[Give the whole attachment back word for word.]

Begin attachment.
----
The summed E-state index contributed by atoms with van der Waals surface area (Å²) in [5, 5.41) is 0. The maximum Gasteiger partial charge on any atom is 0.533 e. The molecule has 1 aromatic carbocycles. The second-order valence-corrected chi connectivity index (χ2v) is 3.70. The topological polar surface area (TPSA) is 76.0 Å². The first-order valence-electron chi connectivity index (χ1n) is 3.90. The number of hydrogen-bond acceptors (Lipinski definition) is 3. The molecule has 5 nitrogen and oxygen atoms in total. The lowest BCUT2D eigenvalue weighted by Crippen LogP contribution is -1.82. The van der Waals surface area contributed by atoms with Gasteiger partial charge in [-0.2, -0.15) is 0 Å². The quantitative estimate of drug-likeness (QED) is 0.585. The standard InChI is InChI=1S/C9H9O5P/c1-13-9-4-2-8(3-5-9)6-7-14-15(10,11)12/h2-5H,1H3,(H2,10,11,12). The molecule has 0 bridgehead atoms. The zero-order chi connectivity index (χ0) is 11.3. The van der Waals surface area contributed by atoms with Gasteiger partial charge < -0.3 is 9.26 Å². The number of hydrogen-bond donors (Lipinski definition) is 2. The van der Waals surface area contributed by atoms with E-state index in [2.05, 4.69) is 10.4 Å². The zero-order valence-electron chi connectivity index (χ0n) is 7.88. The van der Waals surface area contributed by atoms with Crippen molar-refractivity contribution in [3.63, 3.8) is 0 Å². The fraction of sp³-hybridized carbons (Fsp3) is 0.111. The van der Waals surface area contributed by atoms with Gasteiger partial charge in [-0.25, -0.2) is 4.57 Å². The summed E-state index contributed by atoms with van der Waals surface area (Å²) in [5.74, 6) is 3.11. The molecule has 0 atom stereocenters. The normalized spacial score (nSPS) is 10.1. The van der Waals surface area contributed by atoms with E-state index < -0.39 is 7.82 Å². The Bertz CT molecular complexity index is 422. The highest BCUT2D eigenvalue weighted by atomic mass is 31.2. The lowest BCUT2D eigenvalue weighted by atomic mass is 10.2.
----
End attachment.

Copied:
The summed E-state index contributed by atoms with van der Waals surface area (Å²) in [5, 5.41) is 0. The maximum Gasteiger partial charge on any atom is 0.533 e. The molecule has 1 aromatic carbocycles. The second-order valence-corrected chi connectivity index (χ2v) is 3.70. The topological polar surface area (TPSA) is 76.0 Å². The first-order valence-electron chi connectivity index (χ1n) is 3.90. The number of hydrogen-bond acceptors (Lipinski definition) is 3. The molecule has 5 nitrogen and oxygen atoms in total. The lowest BCUT2D eigenvalue weighted by Crippen LogP contribution is -1.82. The van der Waals surface area contributed by atoms with Gasteiger partial charge in [-0.2, -0.15) is 0 Å². The quantitative estimate of drug-likeness (QED) is 0.585. The standard InChI is InChI=1S/C9H9O5P/c1-13-9-4-2-8(3-5-9)6-7-14-15(10,11)12/h2-5H,1H3,(H2,10,11,12). The molecule has 0 bridgehead atoms. The zero-order chi connectivity index (χ0) is 11.3. The van der Waals surface area contributed by atoms with Gasteiger partial charge < -0.3 is 9.26 Å². The number of hydrogen-bond donors (Lipinski definition) is 2. The van der Waals surface area contributed by atoms with E-state index in [2.05, 4.69) is 10.4 Å². The zero-order valence-electron chi connectivity index (χ0n) is 7.88. The van der Waals surface area contributed by atoms with Crippen molar-refractivity contribution in [3.63, 3.8) is 0 Å². The fraction of sp³-hybridized carbons (Fsp3) is 0.111. The van der Waals surface area contributed by atoms with Gasteiger partial charge in [-0.25, -0.2) is 4.57 Å². The summed E-state index contributed by atoms with van der Waals surface area (Å²) in [5.74, 6) is 3.11. The molecule has 0 atom stereocenters. The normalized spacial score (nSPS) is 10.1. The van der Waals surface area contributed by atoms with E-state index < -0.39 is 7.82 Å². The Bertz CT molecular complexity index is 422. The highest BCUT2D eigenvalue weighted by atomic mass is 31.2. The lowest BCUT2D eigenvalue weighted by atomic mass is 10.2.